The Vito's wide door opening and well placed step mean that getting in to the cabin is a simple enough manoeuvre and once seated aloft, you'll find a cab with three-abreast seating that's closer than ever to Mercedes-Benz passenger car standards thanks to the introduction of higher quality fabrics. It helps that the smart steering wheel isn't set at such a bus-like angle as you'll find in some competitors, with further car-like cues found in the way that most of the controls are located on a neatly presented centre console with the gearstick protruding from the dash below. An optional cabin highlight is the digital inside rearview mirror. This can transmit an image from an HDR camera fitted to the rear window and project it on to the mirror's display. Which means you'll always have a fully functioning rear view mirror at all times, even if you've got a window-less full-height bulkhead fitted; or if the boot or load compartment are full to the roof.

Market and Model

With three lengths, three weight variants, and two turbodiesel engines in five power ratings, this Vito offers a broad range, with prices starting from around £28,000 (excluding VAT) for a typical entry-level 110 CDI panel van L2 variant. There are two standard trim levels - 'Progressive' and 'Premium'.

In addition to the panel van range, that Vito Crew Van variant combines the advantages of a panel van with those of a crewbus. For even more focus on passenger carrying, a further Tourer model is available in two versions - Vito Tourer PRO and Vito Tourer SELECT, which come with eight seats (including driver) as standard and the potential to optionally specify nine seats in total.

The all-electric eVito is offered only with this model line's two longer body lengths (L2 and L3) and a single 'Progressive' trim level. Prices start from around £47,000, excluding VAT and OLEZ grant contribution.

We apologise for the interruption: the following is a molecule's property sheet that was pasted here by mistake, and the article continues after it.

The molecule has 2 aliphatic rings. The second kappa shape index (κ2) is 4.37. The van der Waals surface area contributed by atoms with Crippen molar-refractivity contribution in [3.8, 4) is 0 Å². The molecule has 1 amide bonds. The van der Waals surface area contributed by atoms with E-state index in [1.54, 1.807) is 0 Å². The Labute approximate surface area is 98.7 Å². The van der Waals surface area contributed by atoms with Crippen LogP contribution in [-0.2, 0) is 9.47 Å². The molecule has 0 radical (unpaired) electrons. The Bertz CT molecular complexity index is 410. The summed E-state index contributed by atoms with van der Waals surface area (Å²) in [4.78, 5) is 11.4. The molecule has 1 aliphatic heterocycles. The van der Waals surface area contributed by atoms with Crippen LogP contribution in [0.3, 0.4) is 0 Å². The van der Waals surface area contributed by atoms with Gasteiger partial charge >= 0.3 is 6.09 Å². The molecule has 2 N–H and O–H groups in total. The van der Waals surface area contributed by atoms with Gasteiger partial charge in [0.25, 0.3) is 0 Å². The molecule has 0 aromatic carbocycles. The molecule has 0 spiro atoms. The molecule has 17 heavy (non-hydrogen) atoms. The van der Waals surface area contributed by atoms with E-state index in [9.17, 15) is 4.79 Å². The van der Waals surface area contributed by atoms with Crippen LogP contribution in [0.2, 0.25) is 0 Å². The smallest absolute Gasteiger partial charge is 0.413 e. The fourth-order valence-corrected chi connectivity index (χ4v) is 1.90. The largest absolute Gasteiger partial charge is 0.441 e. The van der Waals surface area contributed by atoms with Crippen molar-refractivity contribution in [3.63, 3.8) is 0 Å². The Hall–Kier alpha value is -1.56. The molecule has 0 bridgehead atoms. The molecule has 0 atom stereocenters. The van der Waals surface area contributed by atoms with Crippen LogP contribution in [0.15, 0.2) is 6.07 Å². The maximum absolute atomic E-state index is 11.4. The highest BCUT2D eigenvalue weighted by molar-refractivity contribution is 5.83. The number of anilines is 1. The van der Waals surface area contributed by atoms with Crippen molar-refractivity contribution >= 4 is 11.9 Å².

Across the Vito range, standard features inside include cruise control with a Speedtronic variable Speed Limiter, a multifunction steering wheel with trip computer, plus an infotainment system including a Bluetooth hands-free system, plus audio streaming, USB and aux-in ports, an iPod interface and an SD memory card slot.

Standard safety equipment includes Adaptive ESP, Adaptive Brake Lights, Attention Assist, Crosswind Assist, driver and co-driver airbags, Hill-Start Assist, reflection-style headlights with daytime running lights, Rescue Assist QR codes, plus a Tyre Pressure Monitoring System. Thorax and window airbags are standard for the Vito Tourer PRO and SELECT, and optional on the panel and crew van.

Practicalities and Costs

The Vito comes in three handy and not so handy lengths: L1, L2 and L3 (just L2 and L3 for the eVito). In the cargo bay, there are load-restraining belts and plenty of tie-down points to keep whatever you're carrying from moving around. If despite all this provision, you still forget to tie things down, there are protective panels up to guard against interior scrapes and dents. The L1 body shape has a 5.5m3 load capacity; for the L2, it's 6.0m3; and for the L3 it's 6.6m3. Diesel panel van payloads range from 917-1,021kgs.

Keeping costs down will be a major priority for potential owners, so it'll be good news for operators that the Vito's OM 654-series 2.0-litre diesel engine line-up is decently economical and clean. CO2 figures now range between 191g/km and 206g/km, depending on variant choice, helped by a standard ECO start/stop function. Combined cycle fuel consumption is in the 36-39mpg bracket.

In the eVito, the 66kWh battery manages up to 162 miles on the combined cycle. Mercedes quotes an 80% recharging time of 35 minutes at a rapid charging point; it's six and a half hours using an 11kW wallbox; or 20 hours from a domestic plug. The eVito payload figures range between 749-807kgs.


The biggest compliment we could pay this Vito would be to suggest it to be the least van-like van we've driven to date. Transit-class designs don't usually also have to function as luxury, up-market people carriers (as this one does) and the difference in build excellence is obvious as soon as you take a seat inside. But nice though it is to have a quality feeling behind the wheel of one of your company's LCVs, that doesn't pay the business bills. So Mercedes has looked at the best that its competitors can offer and borrowed high technology from its luxury car line-up in order to match them. The adoption of the OM 654-series 2.0-litre diesel engine has been crucial here, significantly improving this LCV's efficiency and emissions.

The result is a benchmark among vans that you can buy with head as well as heart and one that can carry heavy loads with speed, refinement, comfort, surprisingly sharp handling, reasonable fuel consumption and decently clean emissions. The eVito EV version can't match the class leaders in terms of driving range though. Whatever Vito model you're looking at, there will of course always be cheaper options of course. Nearly all though, are lacking this van's one most crucial ingredient: Star Quality.